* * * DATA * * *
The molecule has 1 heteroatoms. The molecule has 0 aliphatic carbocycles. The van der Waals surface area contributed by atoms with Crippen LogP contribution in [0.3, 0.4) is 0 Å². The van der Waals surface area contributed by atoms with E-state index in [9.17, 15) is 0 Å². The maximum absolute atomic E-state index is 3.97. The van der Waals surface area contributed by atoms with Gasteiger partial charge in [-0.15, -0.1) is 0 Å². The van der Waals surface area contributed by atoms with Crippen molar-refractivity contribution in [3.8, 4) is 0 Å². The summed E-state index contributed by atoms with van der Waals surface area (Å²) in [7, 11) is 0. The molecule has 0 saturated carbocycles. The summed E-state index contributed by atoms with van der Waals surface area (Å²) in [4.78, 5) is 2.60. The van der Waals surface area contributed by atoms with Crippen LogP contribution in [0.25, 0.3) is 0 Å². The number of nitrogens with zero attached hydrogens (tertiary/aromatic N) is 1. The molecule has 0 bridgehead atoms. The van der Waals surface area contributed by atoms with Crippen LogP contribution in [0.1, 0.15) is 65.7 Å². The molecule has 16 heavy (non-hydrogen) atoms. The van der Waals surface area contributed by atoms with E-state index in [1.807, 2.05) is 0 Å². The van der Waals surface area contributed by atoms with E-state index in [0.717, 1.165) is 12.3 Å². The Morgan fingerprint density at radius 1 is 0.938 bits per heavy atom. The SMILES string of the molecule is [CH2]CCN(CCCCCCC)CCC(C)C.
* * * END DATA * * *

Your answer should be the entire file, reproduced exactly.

The molecule has 1 heteroatoms. The molecule has 0 aliphatic carbocycles. The van der Waals surface area contributed by atoms with Crippen LogP contribution in [0.3, 0.4) is 0 Å². The van der Waals surface area contributed by atoms with E-state index in [9.17, 15) is 0 Å². The maximum absolute atomic E-state index is 3.97. The van der Waals surface area contributed by atoms with Gasteiger partial charge in [-0.15, -0.1) is 0 Å². The van der Waals surface area contributed by atoms with Crippen molar-refractivity contribution in [3.8, 4) is 0 Å². The summed E-state index contributed by atoms with van der Waals surface area (Å²) in [7, 11) is 0. The molecule has 0 saturated carbocycles. The summed E-state index contributed by atoms with van der Waals surface area (Å²) in [4.78, 5) is 2.60. The van der Waals surface area contributed by atoms with Crippen LogP contribution in [0.25, 0.3) is 0 Å². The number of nitrogens with zero attached hydrogens (tertiary/aromatic N) is 1. The molecule has 0 bridgehead atoms. The van der Waals surface area contributed by atoms with Crippen LogP contribution in [0.1, 0.15) is 65.7 Å². The molecule has 16 heavy (non-hydrogen) atoms. The van der Waals surface area contributed by atoms with E-state index in [1.807, 2.05) is 0 Å². The van der Waals surface area contributed by atoms with E-state index in [0.717, 1.165) is 12.3 Å². The Morgan fingerprint density at radius 1 is 0.938 bits per heavy atom. The SMILES string of the molecule is [CH2]CCN(CCCCCCC)CCC(C)C.